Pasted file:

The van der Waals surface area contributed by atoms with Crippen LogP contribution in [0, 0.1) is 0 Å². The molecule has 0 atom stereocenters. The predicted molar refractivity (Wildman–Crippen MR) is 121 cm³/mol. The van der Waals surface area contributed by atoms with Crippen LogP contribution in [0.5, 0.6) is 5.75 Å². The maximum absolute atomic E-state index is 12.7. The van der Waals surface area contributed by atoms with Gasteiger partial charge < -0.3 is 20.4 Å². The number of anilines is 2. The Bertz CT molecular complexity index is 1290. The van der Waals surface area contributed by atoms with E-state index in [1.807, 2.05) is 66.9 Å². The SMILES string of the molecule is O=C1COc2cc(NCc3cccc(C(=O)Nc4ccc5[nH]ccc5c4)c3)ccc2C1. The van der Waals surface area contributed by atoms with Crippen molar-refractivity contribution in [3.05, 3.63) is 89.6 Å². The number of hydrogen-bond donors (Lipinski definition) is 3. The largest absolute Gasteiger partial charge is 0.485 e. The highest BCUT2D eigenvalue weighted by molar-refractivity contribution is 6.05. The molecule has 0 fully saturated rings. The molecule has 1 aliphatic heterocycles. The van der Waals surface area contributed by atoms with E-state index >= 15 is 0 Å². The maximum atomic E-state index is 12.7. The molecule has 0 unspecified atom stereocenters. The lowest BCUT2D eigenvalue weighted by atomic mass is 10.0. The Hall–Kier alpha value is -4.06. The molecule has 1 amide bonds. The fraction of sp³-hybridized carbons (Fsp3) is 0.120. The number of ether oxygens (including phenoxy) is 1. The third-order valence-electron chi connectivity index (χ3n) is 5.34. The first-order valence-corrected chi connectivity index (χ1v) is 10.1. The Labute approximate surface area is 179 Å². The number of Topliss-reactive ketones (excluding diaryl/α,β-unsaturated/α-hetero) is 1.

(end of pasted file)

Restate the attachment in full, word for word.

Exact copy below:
The van der Waals surface area contributed by atoms with Crippen LogP contribution in [0, 0.1) is 0 Å². The molecule has 0 atom stereocenters. The predicted molar refractivity (Wildman–Crippen MR) is 121 cm³/mol. The van der Waals surface area contributed by atoms with Crippen LogP contribution in [0.5, 0.6) is 5.75 Å². The maximum absolute atomic E-state index is 12.7. The van der Waals surface area contributed by atoms with Gasteiger partial charge < -0.3 is 20.4 Å². The number of anilines is 2. The Bertz CT molecular complexity index is 1290. The van der Waals surface area contributed by atoms with E-state index in [1.807, 2.05) is 66.9 Å². The SMILES string of the molecule is O=C1COc2cc(NCc3cccc(C(=O)Nc4ccc5[nH]ccc5c4)c3)ccc2C1. The van der Waals surface area contributed by atoms with Crippen molar-refractivity contribution in [3.05, 3.63) is 89.6 Å². The number of hydrogen-bond donors (Lipinski definition) is 3. The largest absolute Gasteiger partial charge is 0.485 e. The highest BCUT2D eigenvalue weighted by molar-refractivity contribution is 6.05. The molecule has 0 fully saturated rings. The molecule has 1 aliphatic heterocycles. The van der Waals surface area contributed by atoms with E-state index >= 15 is 0 Å². The maximum atomic E-state index is 12.7. The molecule has 0 unspecified atom stereocenters. The lowest BCUT2D eigenvalue weighted by atomic mass is 10.0. The Hall–Kier alpha value is -4.06. The molecule has 1 amide bonds. The fraction of sp³-hybridized carbons (Fsp3) is 0.120. The number of ether oxygens (including phenoxy) is 1. The third-order valence-electron chi connectivity index (χ3n) is 5.34. The first-order valence-corrected chi connectivity index (χ1v) is 10.1. The Labute approximate surface area is 179 Å². The number of Topliss-reactive ketones (excluding diaryl/α,β-unsaturated/α-hetero) is 1.